Are men and women unequal in Islam?

One crucial, unequivocal verse in the Qur’an lays the ground for the concept of equality between men and women: “The believers, men and women, are allies (awliya) of one another. They enjoin the ‘common good’ (al ma‘ruf) and forbid the bad (al munkar), they observe prayers (salat) and give charitable alms (zakat) and obey God and his Prophet”; Qur’an, 9:71. Munkar refers to all that is rejected by all members of a given society; a set of morally unacceptable practices. In Qur’anic etymology it is considered as the antonym of ma‘ruf or ‘common good’.

It is quite surprising to note that some very explicit verses such as this, which exhort equality between men and women, have been marginalized in Islamic thought; they are rarely cited, and are even at times completely overlooked in favor of other verses that are more difficult to interpret or whose application was contingent on the time of revelation.

The term awliya in this verse means alliance, mutual assistance and mutual reinforcement.

The above-mentioned verse begins with a major command that calls men and women to remain mutually supportive through a spiritual, emotional and companionate alliance based on common belief in God and His Prophet. It is a benevolent association that is portrayed in words like awliya – allies of one another – where one perceives this subliminal closeness between men and women whereby one is part of the other in communion and harmony.

This wilayah that unites hearts and actions is simply the effective sanction of gender equality. This equality translates, in everyday life, into concrete actions and acts of human solidarity, where the only criterion for evaluating each other is integrity and moral rectitude.

These notions, obvious as they are, cannot be found in most traditional exegesis, where we notice that this verse has been unfortunately skimmed and interpreted rather loosely. Indeed, this clear, even undeniable exhortation to equality between men and women, especially in the management of the public or socio-political spheres, is virtually absent from the classical commentaries.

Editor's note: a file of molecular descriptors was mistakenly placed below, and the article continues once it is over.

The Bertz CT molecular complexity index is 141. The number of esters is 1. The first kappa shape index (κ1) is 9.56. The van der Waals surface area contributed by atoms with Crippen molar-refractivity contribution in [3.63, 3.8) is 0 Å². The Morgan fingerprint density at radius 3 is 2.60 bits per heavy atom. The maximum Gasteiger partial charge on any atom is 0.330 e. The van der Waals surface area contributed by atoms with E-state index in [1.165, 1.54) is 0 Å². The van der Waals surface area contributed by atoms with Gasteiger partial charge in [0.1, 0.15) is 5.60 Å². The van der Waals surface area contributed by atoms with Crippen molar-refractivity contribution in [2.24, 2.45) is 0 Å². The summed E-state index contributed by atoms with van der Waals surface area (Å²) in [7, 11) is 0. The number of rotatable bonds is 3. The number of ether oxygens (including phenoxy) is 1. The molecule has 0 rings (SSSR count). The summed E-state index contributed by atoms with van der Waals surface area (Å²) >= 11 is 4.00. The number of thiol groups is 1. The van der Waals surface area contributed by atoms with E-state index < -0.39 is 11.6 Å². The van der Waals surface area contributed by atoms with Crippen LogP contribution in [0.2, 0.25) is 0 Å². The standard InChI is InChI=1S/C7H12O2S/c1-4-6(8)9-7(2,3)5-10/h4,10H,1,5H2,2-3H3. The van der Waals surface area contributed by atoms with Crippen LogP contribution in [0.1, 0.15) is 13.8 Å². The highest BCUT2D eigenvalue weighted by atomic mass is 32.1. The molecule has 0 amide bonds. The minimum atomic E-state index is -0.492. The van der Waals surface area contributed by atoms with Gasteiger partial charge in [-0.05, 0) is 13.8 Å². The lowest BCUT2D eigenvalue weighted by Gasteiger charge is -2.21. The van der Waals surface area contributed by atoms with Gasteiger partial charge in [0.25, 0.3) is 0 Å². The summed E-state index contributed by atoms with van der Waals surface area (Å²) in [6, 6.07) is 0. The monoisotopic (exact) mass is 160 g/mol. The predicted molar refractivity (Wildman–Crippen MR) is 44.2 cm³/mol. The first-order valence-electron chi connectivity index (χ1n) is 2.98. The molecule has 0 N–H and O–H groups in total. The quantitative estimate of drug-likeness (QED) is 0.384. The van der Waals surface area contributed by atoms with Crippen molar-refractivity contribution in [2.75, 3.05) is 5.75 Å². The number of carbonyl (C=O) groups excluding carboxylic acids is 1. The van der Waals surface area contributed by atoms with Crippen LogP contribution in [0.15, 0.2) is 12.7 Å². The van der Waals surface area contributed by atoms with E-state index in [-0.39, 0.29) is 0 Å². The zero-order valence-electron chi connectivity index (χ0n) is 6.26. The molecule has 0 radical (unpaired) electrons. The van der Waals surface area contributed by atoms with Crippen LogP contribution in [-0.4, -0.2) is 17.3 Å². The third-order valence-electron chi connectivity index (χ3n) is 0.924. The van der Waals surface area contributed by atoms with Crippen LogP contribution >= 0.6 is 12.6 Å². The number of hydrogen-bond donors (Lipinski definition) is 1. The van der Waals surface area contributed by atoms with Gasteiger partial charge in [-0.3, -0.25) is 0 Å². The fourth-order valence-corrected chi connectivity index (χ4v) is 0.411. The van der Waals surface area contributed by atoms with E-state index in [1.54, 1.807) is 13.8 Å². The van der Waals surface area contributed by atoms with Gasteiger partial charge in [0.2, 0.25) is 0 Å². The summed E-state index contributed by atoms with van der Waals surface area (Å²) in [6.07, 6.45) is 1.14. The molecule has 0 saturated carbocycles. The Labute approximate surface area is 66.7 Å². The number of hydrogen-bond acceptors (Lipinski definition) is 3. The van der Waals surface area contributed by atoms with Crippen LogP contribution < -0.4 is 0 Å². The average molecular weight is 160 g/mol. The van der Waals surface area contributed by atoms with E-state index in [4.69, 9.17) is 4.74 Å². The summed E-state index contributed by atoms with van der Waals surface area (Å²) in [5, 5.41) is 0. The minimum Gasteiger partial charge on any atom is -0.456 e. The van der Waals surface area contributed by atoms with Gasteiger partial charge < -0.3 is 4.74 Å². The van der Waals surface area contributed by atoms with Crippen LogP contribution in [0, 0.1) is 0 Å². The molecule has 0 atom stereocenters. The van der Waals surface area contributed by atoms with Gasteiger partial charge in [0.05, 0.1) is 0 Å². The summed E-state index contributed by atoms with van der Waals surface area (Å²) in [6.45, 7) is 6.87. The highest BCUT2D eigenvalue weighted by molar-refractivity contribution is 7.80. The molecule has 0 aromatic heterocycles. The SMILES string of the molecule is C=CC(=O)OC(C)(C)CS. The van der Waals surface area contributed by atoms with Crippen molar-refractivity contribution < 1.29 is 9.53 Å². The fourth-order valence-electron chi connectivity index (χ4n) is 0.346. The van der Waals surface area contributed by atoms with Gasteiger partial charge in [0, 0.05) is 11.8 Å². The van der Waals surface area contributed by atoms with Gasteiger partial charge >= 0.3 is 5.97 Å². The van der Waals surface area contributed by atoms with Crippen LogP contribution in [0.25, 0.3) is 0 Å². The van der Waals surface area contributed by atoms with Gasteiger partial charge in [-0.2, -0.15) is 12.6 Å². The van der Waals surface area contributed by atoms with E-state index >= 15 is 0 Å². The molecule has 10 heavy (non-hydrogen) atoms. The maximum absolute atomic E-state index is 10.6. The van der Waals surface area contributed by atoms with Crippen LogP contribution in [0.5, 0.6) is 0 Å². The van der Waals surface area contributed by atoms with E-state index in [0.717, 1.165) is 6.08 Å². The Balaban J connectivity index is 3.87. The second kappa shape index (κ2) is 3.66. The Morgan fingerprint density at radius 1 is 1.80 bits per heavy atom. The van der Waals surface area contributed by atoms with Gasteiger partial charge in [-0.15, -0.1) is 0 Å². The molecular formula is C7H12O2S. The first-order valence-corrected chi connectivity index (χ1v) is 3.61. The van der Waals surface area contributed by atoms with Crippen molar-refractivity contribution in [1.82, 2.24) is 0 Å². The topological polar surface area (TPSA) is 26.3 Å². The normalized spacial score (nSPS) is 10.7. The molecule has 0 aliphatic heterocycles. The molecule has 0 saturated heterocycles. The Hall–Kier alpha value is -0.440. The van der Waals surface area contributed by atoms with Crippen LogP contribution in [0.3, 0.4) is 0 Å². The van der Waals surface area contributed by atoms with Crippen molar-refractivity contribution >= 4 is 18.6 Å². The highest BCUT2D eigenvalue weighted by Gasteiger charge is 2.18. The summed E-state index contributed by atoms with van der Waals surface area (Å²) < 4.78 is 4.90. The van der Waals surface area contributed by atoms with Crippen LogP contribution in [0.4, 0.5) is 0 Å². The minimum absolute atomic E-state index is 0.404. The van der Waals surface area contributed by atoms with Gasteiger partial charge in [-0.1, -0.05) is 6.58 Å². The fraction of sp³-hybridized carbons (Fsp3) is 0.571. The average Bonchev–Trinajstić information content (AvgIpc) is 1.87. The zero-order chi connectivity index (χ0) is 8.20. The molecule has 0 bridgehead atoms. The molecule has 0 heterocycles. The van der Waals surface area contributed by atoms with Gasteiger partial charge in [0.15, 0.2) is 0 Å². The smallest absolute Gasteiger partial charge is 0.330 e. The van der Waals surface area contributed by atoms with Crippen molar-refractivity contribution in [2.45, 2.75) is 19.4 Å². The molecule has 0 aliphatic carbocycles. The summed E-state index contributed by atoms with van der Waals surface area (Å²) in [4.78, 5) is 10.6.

It is true that, overall, classical and traditional exegesis does acknowledge a certain spiritual equality between men and women as a foundation of Islam. This spiritual equality is based essentially on the practice of worship and on rewards and punishments in the hereafter. But this is the only equality that is recognized, since most commentators try to find a religious compromise between gender equality in worship practices and traditional gender hierarchy and complementarity, which are the norm in most cases. This complementarity has always been understood as a manifestation of the classical division of roles in the family, but also in public life, where women were always confined to secondary, subordinate roles compared to those assigned to men.

Thus most scholars have interpreted this verse as yet another one about spiritual equality, especially in worship (ibadat), not least because the rest of the verse does mention prayer and almsgiving. Yet this verse contains a prescription of paramount importance that constitutes its core: the injunction to enjoin common good and discourage bad actions, which, we can clearly see, is an independent provision that precedes acts of worship. In other words, the Qur’an describes ideal male and female believers as being, first of all, people who help each other, on equal terms, in enjoining the common good, al ma‘ruf and forbidding bad deeds, and then people who perform their religious rituals, salat and zakat, always in unity and mutual solidarity.

It is interesting to see how this Qur’anic principle – enjoining the common good (al ma‘ruf) and forbidding the bad (al munkar) – which is identical to what one finds in the wilayah verse, has been differently analyzed and interpreted in the different commentaries. In fact, most commentaries have considered this Qur’anic injunction to be of major importance, since we can measure the degree of each individual’s commitment to building a just and morally equitable society in its practical application to social realities on the ground. The commentators are nearly unanimous that this injunction is part of an overall political and social agenda that exhorts the Muslims to spread ethical values and respect for others, to be open to the world, to be on a permanent quest for knowledge, to act in the common interest, to be intelligent and denounce injustice in any form, and never to be silent in the face of social and political oppression and discrimination.

Consequently, the majority of classical hermeneutical texts understood the command to enjoin the common good and oppose evil actions, reiterated several times in the Qur’an, as an obligation to socio-political action, incumbent upon the whole of the community or an elite part of it, in order to guarantee the minimal conditions for social justice and prosperity inside that community.